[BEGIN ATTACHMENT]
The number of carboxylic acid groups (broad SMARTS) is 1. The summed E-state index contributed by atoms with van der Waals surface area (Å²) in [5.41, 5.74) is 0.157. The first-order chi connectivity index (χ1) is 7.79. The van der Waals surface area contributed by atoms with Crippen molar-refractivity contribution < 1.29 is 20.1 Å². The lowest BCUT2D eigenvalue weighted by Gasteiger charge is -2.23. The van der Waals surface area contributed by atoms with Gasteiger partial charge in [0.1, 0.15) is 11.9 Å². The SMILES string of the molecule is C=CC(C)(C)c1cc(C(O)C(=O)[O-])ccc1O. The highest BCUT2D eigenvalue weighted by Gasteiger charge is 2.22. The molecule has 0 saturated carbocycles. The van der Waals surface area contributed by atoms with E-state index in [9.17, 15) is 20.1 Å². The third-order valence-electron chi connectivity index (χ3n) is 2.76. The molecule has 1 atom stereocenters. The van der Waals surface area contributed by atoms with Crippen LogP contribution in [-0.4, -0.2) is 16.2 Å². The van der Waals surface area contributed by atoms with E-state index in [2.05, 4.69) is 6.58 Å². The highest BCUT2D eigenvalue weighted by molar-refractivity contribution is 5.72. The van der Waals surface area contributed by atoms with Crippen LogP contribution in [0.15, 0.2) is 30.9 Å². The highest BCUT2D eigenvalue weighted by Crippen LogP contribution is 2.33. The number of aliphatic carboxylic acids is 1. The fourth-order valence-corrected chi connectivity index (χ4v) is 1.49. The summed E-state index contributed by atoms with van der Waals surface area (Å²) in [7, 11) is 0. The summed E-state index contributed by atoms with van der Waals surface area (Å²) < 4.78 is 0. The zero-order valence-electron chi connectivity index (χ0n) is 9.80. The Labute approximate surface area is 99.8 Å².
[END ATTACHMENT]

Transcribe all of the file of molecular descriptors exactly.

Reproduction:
The number of carboxylic acid groups (broad SMARTS) is 1. The summed E-state index contributed by atoms with van der Waals surface area (Å²) in [5.41, 5.74) is 0.157. The first-order chi connectivity index (χ1) is 7.79. The van der Waals surface area contributed by atoms with Crippen molar-refractivity contribution < 1.29 is 20.1 Å². The lowest BCUT2D eigenvalue weighted by Gasteiger charge is -2.23. The van der Waals surface area contributed by atoms with Gasteiger partial charge in [0.1, 0.15) is 11.9 Å². The SMILES string of the molecule is C=CC(C)(C)c1cc(C(O)C(=O)[O-])ccc1O. The highest BCUT2D eigenvalue weighted by Gasteiger charge is 2.22. The molecule has 0 saturated carbocycles. The van der Waals surface area contributed by atoms with E-state index in [9.17, 15) is 20.1 Å². The third-order valence-electron chi connectivity index (χ3n) is 2.76. The molecule has 1 atom stereocenters. The van der Waals surface area contributed by atoms with Crippen LogP contribution in [-0.4, -0.2) is 16.2 Å². The van der Waals surface area contributed by atoms with E-state index in [2.05, 4.69) is 6.58 Å². The highest BCUT2D eigenvalue weighted by molar-refractivity contribution is 5.72. The van der Waals surface area contributed by atoms with Crippen LogP contribution in [0.15, 0.2) is 30.9 Å². The highest BCUT2D eigenvalue weighted by Crippen LogP contribution is 2.33. The number of aliphatic carboxylic acids is 1. The fourth-order valence-corrected chi connectivity index (χ4v) is 1.49. The summed E-state index contributed by atoms with van der Waals surface area (Å²) in [7, 11) is 0. The summed E-state index contributed by atoms with van der Waals surface area (Å²) < 4.78 is 0. The zero-order valence-electron chi connectivity index (χ0n) is 9.80. The Labute approximate surface area is 99.8 Å².